A Mother’s Day Search for Secure Attachment in a Secular Age

A Mother’s Day Search for Secure Attachment in a Secular Age May 12, 2024

“Reclining Cradle Hold using Baby Ring Sling,” 9 August 2008, Tianshek; Wikimedia.

This post pays tribute to mothers on Mother’s Day and the importance of secure attachment for all of us in a secular age.

The Grinch and his Mother’s Deep Affection

I was watching Dr. Seuss’s 1982 classic, The Grinch Grinches the Cat in the Hat with my granddaughter Jaylah yesterday afternoon. Like a master psychologist, the Cat in the Hat discerns that the only thing that will change the Grinch’s nasty disposition is to reawaken the Grinch’s mother’s loving memory. The Cat in the Hat leads others in a song about his mother’s deep affection for the Grinch. It melts the Grinch’s cold heart and changes his course of action from bad to good.

The Importance of Secure Attachment for Human Flourishing

“Mother and Child,” 1883, Christian Krohg (1852–1925), National Museum of Art, Architecture and Design; Wikimedia

We all need secure attachment to go from bad to good and flourish as humans. Such secure attachment benefits them as they grow so that they, too, can foster positive, healthy relationships. One of the most important memories people recall in celebrating and honoring their mothers on Mother’s Day is the security they provided growing up.

Adults who experienced secure attachment involving responsiveness, sensitivity, and involvement as children often have both their mothers and fathers to thank for such dynamics. More recently, research focuses on attachment styles and attachment to unborn children during pregnancies and their long-term impact.

We should not give up if we did not experience secure attachment during our childhood and adolescence. According to one study, we can foster it in our relationships as adults when the following are in place: we are aware of our respective attachment styles and know when they are in play; are kind to ourselves rather than self-shame due to our shortcomings; seek help from a knowledgeable and discerning counselor; and are in healthy relationships where we can establish and cultivate secure attachment.

Charles Taylor on Growing Up in a Secular Age

It is not only Dr. Seuss and psychologists who weigh in on secure attachment. So, too, does philosopher Charles Taylor in his groundbreaking volume, A Secular Age. In his chapter titled, “The Immanent Frame,” he writes that for many moderns:

The real world is utterly indifferent to us, and even to a certain degree dangerous, threatening. As children, we have to see ourselves as surrounded by love and concern, or we shrivel up. But in growing up, we have to learn to face the fact that this environment of concern can’t extend beyond the human sphere, and mostly doesn’t extend very far within it.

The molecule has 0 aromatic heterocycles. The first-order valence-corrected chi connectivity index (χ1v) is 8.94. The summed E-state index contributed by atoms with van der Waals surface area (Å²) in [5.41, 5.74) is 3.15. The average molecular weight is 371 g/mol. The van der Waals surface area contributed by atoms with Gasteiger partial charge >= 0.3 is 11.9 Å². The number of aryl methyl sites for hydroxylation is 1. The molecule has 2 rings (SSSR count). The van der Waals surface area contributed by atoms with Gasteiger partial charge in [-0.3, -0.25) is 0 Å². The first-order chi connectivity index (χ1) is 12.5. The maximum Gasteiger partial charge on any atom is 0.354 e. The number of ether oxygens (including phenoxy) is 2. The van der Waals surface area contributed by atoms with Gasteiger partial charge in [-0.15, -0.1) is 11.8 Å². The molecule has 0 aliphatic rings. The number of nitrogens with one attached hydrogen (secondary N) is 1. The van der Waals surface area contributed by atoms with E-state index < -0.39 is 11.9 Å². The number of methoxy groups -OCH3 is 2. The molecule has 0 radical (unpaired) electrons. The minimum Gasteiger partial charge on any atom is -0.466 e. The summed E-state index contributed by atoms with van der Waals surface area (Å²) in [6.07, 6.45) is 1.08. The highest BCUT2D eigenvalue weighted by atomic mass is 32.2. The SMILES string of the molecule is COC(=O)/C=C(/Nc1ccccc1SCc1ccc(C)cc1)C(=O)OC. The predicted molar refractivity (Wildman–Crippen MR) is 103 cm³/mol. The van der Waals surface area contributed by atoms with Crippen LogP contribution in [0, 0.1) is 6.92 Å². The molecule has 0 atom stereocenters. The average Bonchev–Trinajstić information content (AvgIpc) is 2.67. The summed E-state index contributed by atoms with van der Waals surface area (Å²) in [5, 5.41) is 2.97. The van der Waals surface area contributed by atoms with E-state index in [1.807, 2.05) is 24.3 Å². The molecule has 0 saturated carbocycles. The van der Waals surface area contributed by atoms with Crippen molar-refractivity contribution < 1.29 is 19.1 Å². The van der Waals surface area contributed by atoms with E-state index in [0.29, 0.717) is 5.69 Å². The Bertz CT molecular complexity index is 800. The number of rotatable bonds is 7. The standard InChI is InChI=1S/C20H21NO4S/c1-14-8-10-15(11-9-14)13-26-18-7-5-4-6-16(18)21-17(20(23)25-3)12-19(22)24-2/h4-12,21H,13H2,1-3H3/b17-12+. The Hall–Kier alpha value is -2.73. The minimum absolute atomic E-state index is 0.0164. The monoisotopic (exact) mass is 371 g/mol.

But this transition is hard. So we project a world which is providential, created by a benign God. Or at least, we see the world as meaningful in terms of the ultimate human good. The providential world is not only soothing, but it also takes the burden of evaluating things off our shoulders. The meanings of things are already given…So religion emanates from a childish lack of courage. We need to stand up like men, and face reality. (Charles Taylor, A Secular Age {Cambridge, MA: The Belknap Press of Harvard University Press, 2007}, 561)

Taylor does not share this view of religion. Moreover, he believes this “immanent frame” outlook on life does not require us to reject belief in God or religion, which is the spin move in support of a closed universe of what he calls the mistaken “subtraction theory.” This “spin” involving secularization is open to serious questions and doubts (549-550). Later Taylor writes:

     The logic of the subtraction story is something like this: once we slough off our concern with serving God, or attending to any other transcendent reality, what we’re left with is human good, and that is what modern societies are concern with. But this radically under-describes what I’m calling modern humanism. That I am left with only human concerns doesn’t tell me to take universal human welfare as my goal; nor does it tell me that freedom is important, or fulfillment, or equality. Just being confined to human goods could just as well find expression in my concerning myself exclusively with my own material welfare, or that of my family or immediate milieu. That in fact very exigent demands of universal justice and benevolence which characterize modern humanism can’t be explained just by the subtraction of early goals and allegiances (572).